Broken Cycles (2014)

Stacey Jones-Garrison, percussion; Brad Blackham, piano.
Navona Records.

See the score.

Program Note for Broken Cycles (2014)

Broken Cycles was written during the summer of 2014 for Stacey Jones and Brad Blackham, who gave the premiere at Hillsdale College in October of that year. The title refers to the compositional technique used to organize the piece. The work is essentially a chaconne, although I decided to experiment with the traditional design of a chaconne. Instead of presenting the chord progression clearly at the beginning, I combined a chaconne and the minimalist method of additive technique, an example of which can be found in Frederic Rzewski’s wonderful Coming Together. In Broken Cycles, the first “variation” or section presents only the first chord, then the second presents the first two chords of the progression, the third section presents the first three chords, and so forth. In writing this work I was also inspired by fractal images, such as the self-similarity of the Mandelbrot Set. In fact, the work was originally titled Mandelbrot Variations. The influence of fractal images is found within each section such that in the second section the two chords are presented twice in two keys related to the two chords, the third section presents the three chords in three keys related to the harmonies, and so forth. The influence of fractal art played a roll in the large scale construction of the work as well. Each section is begun on a new tonal center that relates to the chaconne progression so that if one were to look at the tonal center of each section the result would reveal the chaconne progression. This was to be the organizing principle for the work as the progression and variations expand until reaching all the harmonies in the progression.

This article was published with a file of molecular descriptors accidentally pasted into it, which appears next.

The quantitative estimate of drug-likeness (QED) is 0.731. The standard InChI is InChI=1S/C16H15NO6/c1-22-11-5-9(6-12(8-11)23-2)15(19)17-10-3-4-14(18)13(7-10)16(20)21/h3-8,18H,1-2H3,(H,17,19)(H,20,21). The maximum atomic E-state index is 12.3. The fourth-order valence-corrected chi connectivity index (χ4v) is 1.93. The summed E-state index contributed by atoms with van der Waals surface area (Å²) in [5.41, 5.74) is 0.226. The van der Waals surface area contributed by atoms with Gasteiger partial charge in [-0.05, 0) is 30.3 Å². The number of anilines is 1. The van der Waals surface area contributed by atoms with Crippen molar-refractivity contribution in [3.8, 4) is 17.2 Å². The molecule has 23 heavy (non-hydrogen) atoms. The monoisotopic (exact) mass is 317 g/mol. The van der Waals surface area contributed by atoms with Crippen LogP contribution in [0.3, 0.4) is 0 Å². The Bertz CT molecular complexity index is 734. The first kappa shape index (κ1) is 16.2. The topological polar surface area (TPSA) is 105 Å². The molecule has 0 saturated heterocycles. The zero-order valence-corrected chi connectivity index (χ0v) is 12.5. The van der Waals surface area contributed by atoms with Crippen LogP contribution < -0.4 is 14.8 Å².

In order to have some aural logic to the piece, the percussionist plays a variety of instruments to the halfway point, and after a pause presents them in the reverse order. The percussionist starts on the marimba, then proceeds to the temple blocks, then to the tom-toms, the vibraphone, and finally some suspended cymbals and a large tam-tam. After the pause, the percussionist plays each instrument in retrograde starting with a bowed vibraphone, and ending with the marimba with a kick drum.

The problem with this plan in combination with the organization of the chaconne was that as material returned, it was so extended that there was a serious imbalance to the entire work with the later sections far longer and extended than in the initial sections. In order to have greater formal balance, I realized I had to break apart the formal plan, and this happens in the later sections.

The final section, which acts as a sort of coda to the work presents the formal idea of additive technique, but with more rapid harmonic changes yet starting always on E, the tonal center that begins the work. The work ends with the cycle literally breaking apart into pieces.

Broken Cycles lasts approximately 9 minutes.

Broken Cycles Score and Parts